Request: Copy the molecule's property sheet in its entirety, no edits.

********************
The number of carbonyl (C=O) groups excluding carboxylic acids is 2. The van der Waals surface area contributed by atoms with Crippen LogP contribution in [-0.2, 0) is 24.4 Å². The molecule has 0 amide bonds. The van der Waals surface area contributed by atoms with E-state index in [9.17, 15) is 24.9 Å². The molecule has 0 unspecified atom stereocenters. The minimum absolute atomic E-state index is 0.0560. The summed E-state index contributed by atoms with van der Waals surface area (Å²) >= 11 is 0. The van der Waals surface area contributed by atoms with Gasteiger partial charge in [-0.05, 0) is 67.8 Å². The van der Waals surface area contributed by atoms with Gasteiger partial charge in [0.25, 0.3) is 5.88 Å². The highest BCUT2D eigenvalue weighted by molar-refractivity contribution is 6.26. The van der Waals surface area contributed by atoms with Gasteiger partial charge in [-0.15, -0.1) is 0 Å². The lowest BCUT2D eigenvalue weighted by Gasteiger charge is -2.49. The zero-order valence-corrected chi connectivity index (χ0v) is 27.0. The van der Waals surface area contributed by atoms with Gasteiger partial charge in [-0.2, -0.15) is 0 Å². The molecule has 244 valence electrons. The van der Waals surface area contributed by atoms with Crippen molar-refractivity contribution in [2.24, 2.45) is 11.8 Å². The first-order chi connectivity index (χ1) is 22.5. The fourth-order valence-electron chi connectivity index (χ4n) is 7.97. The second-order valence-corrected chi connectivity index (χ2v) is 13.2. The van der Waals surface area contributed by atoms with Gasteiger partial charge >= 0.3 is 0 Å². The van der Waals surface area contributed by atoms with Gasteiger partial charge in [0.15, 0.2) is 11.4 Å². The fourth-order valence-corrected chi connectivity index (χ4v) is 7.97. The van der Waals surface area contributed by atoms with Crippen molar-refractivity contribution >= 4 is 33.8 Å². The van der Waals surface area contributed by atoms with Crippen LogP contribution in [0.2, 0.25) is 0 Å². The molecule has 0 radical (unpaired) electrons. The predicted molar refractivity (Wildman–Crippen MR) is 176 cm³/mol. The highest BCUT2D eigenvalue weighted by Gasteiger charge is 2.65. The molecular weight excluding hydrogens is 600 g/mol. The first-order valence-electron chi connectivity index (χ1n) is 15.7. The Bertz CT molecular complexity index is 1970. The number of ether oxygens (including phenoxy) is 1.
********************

The number of carbonyl (C=O) groups excluding carboxylic acids is 2. The van der Waals surface area contributed by atoms with Crippen LogP contribution in [-0.2, 0) is 24.4 Å². The molecule has 0 amide bonds. The van der Waals surface area contributed by atoms with E-state index in [9.17, 15) is 24.9 Å². The molecule has 0 unspecified atom stereocenters. The minimum absolute atomic E-state index is 0.0560. The summed E-state index contributed by atoms with van der Waals surface area (Å²) >= 11 is 0. The van der Waals surface area contributed by atoms with Gasteiger partial charge in [-0.05, 0) is 67.8 Å². The van der Waals surface area contributed by atoms with Gasteiger partial charge in [0.25, 0.3) is 5.88 Å². The highest BCUT2D eigenvalue weighted by molar-refractivity contribution is 6.26. The van der Waals surface area contributed by atoms with Gasteiger partial charge in [-0.15, -0.1) is 0 Å². The lowest BCUT2D eigenvalue weighted by Gasteiger charge is -2.49. The zero-order valence-corrected chi connectivity index (χ0v) is 27.0. The van der Waals surface area contributed by atoms with Gasteiger partial charge in [-0.2, -0.15) is 0 Å². The molecule has 244 valence electrons. The van der Waals surface area contributed by atoms with Crippen molar-refractivity contribution in [2.24, 2.45) is 11.8 Å². The first-order chi connectivity index (χ1) is 22.5. The fourth-order valence-electron chi connectivity index (χ4n) is 7.97. The second-order valence-corrected chi connectivity index (χ2v) is 13.2. The van der Waals surface area contributed by atoms with Gasteiger partial charge >= 0.3 is 0 Å². The van der Waals surface area contributed by atoms with Gasteiger partial charge in [0.15, 0.2) is 11.4 Å². The fourth-order valence-corrected chi connectivity index (χ4v) is 7.97. The van der Waals surface area contributed by atoms with Crippen molar-refractivity contribution >= 4 is 33.8 Å². The van der Waals surface area contributed by atoms with Crippen LogP contribution in [0.2, 0.25) is 0 Å². The molecule has 0 radical (unpaired) electrons. The predicted molar refractivity (Wildman–Crippen MR) is 176 cm³/mol. The highest BCUT2D eigenvalue weighted by Gasteiger charge is 2.65. The molecular weight excluding hydrogens is 600 g/mol. The first-order valence-electron chi connectivity index (χ1n) is 15.7. The Bertz CT molecular complexity index is 1970. The number of ether oxygens (including phenoxy) is 1.